Monterey Bay…

Pismo Beach and the Le Sage Riviera RV Park. I loved it there! At least three times a day, every day, we walked to the Pismo Beach State Park where I met my first Hippies (leftovers from the 60’s the Boss tells me). I didn’t actually go in the Pacific or even on the beach proper, but there were boardwalks and trails (and dogs) galore. The weather was great and the smells were wonderful! California people are strange (they bring me steak bones and sleep on the ground) but that’s OK with me.  Oh, B&B did take a day to go ATVing at Pozo La Panza OHV in the Los Padres National Forest – they had the best rollercoaster ride ever.

Pozo La Panza OHV…

In Goleta we stayed at the Ocean Mesa at El Capitan (near Santa Barbara) – a very expensive “resort” that was attractive but needed just a little more work to make it worth the price.  And there was, literally, nothing to do!  With the Black Dog on the truck, B&B made a long but scenic drive to the Divide Peak OHV Route in the Los Padres National Forest only to be accosted by some guy on a motorcycle who told them that they “could not take the Black Dog on the trails.”  When the Boss (sweetly) asked him who he was, the guy backed off and claimed to be an ex-forest ranger, and that side-by-sides were discouraged on the Divide – only motorcycles and ATVs were sanctioned. Well, the Black Dog met the 50″ or less posted requirements, so (after much back and forth) B&B proceeded to hit the trail BUT they couldn’t get past the first gate – too big! Oh well, they had to pack it in and head back.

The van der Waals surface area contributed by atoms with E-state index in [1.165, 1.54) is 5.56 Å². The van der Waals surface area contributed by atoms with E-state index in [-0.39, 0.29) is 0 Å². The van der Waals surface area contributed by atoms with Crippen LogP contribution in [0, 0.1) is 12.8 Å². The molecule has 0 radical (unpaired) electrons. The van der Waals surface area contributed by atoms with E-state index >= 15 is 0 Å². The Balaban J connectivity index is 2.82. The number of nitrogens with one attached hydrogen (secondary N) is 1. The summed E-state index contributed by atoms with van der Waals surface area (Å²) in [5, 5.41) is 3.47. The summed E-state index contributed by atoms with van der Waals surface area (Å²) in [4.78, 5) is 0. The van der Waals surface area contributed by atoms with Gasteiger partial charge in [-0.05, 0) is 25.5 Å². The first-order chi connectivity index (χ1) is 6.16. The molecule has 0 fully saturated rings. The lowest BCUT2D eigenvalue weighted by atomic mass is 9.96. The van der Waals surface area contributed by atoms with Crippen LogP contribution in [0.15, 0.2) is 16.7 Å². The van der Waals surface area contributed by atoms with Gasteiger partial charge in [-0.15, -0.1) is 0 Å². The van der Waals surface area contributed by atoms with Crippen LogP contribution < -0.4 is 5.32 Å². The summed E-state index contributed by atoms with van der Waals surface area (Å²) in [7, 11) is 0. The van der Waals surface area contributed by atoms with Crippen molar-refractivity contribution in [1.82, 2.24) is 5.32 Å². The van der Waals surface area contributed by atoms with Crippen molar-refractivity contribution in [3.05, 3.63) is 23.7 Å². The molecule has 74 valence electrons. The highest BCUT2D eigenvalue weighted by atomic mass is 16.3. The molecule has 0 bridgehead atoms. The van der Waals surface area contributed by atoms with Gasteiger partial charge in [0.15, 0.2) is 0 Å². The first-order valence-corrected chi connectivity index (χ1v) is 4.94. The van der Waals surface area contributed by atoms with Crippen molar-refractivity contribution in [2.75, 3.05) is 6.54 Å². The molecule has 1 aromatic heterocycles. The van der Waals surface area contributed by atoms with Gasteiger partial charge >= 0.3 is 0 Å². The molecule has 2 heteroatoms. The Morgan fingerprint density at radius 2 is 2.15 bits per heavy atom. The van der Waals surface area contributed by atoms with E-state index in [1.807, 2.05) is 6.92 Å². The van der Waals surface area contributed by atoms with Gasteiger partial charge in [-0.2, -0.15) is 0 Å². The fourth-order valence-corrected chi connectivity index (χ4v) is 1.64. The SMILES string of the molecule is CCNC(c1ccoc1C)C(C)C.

in Los Padres National Forest…

Adelanto, the “armpit of the desert” and the Adelanto RV ParkWARNING – Never go to Adelanto!  For a dozen miles along the road “there is empty scrub only occasionally dotted with gas stations, truck stops, housing estates, trailer parks, fast-food restaurants and an immigrant detention facility.”   Understandably, the Boss was cranked out so we didn’t go anywhere or do anything.  Not even any pictures. (Who planned this stop???)

In Banning we stayed at the Banning Stagecoach KOA and B&B took the Black Dog out on the Bee Canyon Truck Trail in the San Bernardino National Forest. It was really just a jeep trail with plenty of hills, rocks, gullies, and great mountain views, but it was a good ride, and the Boss used the GO PRO to record it – too bad she accidentally deleted the video…

Bee Canyon Truck Trail…

One night, while looking at a map, the Boss saw how close we were to Palomar Mountain and the famous Palomar Observatory, so we changed our trip, cutting out the beautiful (but very crowded) Chula Vista and headed to the Pala Casino and RV Resort in Pala (one of the nicest places we have ever stayed).  The drive over Palomar Mountain to the Observatory (part of Cal Tech University) was great – twisty-turny and very scenic, and although there was no public viewing or star parties going on, we had a good time walking around the grounds. Ha, ha – funny sign on the mountain “no throwing snowballs at passing vehicles.”  Also, the Pala Casino hosted a Military Ball on the night B&B went to throw away their money -the Boss was drooling (worse than I ever have) over all the handsome young Marines in full dress uniform!

at the Palomar Observatory…

 

There was plenty of riding in Borrego Springs (which is smack in the middle of the Anza-Borrego Desert State Park), and the Ocotillo Wells OHV Area was accessible right from our site at the Leapin’ Lizard RV! Needless to say, I spent quite a bit of time alone while B&B had a great time carousing around in the desert for two days.

Ocotillo Wells OHV Area…